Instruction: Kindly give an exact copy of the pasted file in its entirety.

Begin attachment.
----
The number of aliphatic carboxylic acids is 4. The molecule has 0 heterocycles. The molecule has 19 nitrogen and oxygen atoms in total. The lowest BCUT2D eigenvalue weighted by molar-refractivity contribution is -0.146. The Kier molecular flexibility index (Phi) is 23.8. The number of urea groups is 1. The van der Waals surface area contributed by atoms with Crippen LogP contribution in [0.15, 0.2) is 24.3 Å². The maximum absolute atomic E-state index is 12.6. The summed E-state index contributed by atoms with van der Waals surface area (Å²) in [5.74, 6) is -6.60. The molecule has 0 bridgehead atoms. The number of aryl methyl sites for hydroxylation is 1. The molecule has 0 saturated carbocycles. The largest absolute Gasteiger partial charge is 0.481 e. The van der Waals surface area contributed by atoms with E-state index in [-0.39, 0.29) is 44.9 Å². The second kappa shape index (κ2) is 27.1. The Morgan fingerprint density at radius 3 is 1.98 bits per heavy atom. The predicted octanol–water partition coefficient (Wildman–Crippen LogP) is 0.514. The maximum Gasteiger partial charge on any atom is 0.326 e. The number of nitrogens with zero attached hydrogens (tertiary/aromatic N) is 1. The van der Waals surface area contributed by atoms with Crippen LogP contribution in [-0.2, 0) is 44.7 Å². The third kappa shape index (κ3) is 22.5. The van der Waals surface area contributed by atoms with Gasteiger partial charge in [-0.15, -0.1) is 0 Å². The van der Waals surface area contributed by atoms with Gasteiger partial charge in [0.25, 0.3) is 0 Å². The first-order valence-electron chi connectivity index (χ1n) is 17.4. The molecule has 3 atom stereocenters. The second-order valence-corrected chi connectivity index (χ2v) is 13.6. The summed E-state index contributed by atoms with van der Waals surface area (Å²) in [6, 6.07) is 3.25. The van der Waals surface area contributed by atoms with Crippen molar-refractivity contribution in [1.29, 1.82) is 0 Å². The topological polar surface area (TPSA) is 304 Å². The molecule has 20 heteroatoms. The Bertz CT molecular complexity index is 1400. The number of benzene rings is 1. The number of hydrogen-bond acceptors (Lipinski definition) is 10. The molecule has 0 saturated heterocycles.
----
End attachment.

The number of aliphatic carboxylic acids is 4. The molecule has 0 heterocycles. The molecule has 19 nitrogen and oxygen atoms in total. The lowest BCUT2D eigenvalue weighted by molar-refractivity contribution is -0.146. The Kier molecular flexibility index (Phi) is 23.8. The number of urea groups is 1. The van der Waals surface area contributed by atoms with Crippen LogP contribution in [0.15, 0.2) is 24.3 Å². The maximum absolute atomic E-state index is 12.6. The summed E-state index contributed by atoms with van der Waals surface area (Å²) in [5.74, 6) is -6.60. The molecule has 0 bridgehead atoms. The number of aryl methyl sites for hydroxylation is 1. The molecule has 0 saturated carbocycles. The largest absolute Gasteiger partial charge is 0.481 e. The van der Waals surface area contributed by atoms with E-state index in [-0.39, 0.29) is 44.9 Å². The second kappa shape index (κ2) is 27.1. The Morgan fingerprint density at radius 3 is 1.98 bits per heavy atom. The predicted octanol–water partition coefficient (Wildman–Crippen LogP) is 0.514. The maximum Gasteiger partial charge on any atom is 0.326 e. The number of nitrogens with zero attached hydrogens (tertiary/aromatic N) is 1. The van der Waals surface area contributed by atoms with Crippen LogP contribution in [-0.2, 0) is 44.7 Å². The third kappa shape index (κ3) is 22.5. The van der Waals surface area contributed by atoms with Gasteiger partial charge in [-0.15, -0.1) is 0 Å². The van der Waals surface area contributed by atoms with Gasteiger partial charge in [0.25, 0.3) is 0 Å². The first-order valence-electron chi connectivity index (χ1n) is 17.4. The molecule has 3 atom stereocenters. The second-order valence-corrected chi connectivity index (χ2v) is 13.6. The summed E-state index contributed by atoms with van der Waals surface area (Å²) in [6, 6.07) is 3.25. The van der Waals surface area contributed by atoms with Crippen molar-refractivity contribution in [1.29, 1.82) is 0 Å². The topological polar surface area (TPSA) is 304 Å². The molecule has 20 heteroatoms. The Bertz CT molecular complexity index is 1400. The number of benzene rings is 1. The number of hydrogen-bond acceptors (Lipinski definition) is 10. The molecule has 0 saturated heterocycles.